“We’ve really rethought through the entire experience that is insurance, from what goes into it to how it’s expressed. Ultimately, we want to put people first,” says Henry.
Henry is the entrepreneur of the duo; Nadeau is the big-data scientist. At just 28, Henry’s resumé includes launching nonprofit business accelerator Cofound Harlem, hosting “Hustle” on Vice TV, making it onto the Forbes 30 Under 30 list, and co-founding the venture capital firm Harlem Capital.
Henry credits the development of Loop’s technology to Nadeau, a MIT-trained statistician who happens to have grown up in the so-called insurance capital of the world — Hartford, Connecticut. She spent years studying cities at the Brookings Institution and the Urban Institute before launching her first business, Ometry, a risk technology company that measures road safety.
“You have the brand mind and the data mind coming together, and I think it’s so symbolic of what we’re aiming to do,” Henry says.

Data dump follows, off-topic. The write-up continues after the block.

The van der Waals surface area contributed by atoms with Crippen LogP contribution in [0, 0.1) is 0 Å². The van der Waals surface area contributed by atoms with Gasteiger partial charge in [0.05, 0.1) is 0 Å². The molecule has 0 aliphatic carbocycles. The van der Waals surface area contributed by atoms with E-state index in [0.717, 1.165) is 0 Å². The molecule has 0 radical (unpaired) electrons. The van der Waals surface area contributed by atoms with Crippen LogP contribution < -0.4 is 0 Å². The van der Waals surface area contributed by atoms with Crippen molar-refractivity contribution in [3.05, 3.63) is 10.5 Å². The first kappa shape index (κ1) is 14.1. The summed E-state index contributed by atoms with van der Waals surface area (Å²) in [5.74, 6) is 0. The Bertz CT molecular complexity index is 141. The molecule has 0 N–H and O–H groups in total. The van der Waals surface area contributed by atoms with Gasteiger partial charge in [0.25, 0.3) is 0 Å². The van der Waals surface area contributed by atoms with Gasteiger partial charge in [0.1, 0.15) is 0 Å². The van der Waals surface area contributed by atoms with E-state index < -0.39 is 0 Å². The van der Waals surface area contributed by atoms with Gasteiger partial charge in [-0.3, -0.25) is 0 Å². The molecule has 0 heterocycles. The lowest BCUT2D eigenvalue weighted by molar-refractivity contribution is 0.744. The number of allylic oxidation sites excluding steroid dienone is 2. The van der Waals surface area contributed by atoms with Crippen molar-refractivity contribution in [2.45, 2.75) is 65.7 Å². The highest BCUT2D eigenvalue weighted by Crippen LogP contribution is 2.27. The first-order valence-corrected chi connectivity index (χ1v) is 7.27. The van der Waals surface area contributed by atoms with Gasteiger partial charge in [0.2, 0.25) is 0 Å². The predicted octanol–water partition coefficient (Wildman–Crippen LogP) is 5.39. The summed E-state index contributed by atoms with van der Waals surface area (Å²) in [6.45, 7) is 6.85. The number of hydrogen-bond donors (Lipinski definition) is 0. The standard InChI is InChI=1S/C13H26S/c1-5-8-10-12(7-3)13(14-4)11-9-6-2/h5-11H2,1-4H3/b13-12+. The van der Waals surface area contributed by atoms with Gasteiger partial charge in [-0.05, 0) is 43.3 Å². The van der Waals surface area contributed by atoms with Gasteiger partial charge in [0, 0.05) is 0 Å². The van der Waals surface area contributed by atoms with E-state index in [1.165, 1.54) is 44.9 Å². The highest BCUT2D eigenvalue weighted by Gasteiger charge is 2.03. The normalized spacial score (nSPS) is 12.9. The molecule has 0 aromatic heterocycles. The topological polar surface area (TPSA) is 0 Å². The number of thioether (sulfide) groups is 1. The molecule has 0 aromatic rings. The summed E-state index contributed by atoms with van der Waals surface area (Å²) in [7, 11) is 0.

How Loop Works
Loop is technically a managing general agent, which acts as a broker and a vendor of insurance policies and makes a gross commission on every one it sells. It’s also a B Corporation, a designation granted by a nonprofit association which identifies companies that “balance profit and purpose” (the list includes Patagonia and Allbirds, among many.)
Loop will launch as an app — where you’ll be able to manage all aspects of your auto policy — by summer 2021 in Texas and then in 10 more states, including Maryland, Oregon, and New York. Henry and Nadeau say there are about 10,000 people on Loop’s waitlist so far.
The app will use impartial factors like age, driving record, and location to price people at the beginning. From there, rates become more personalized as users share data with the company.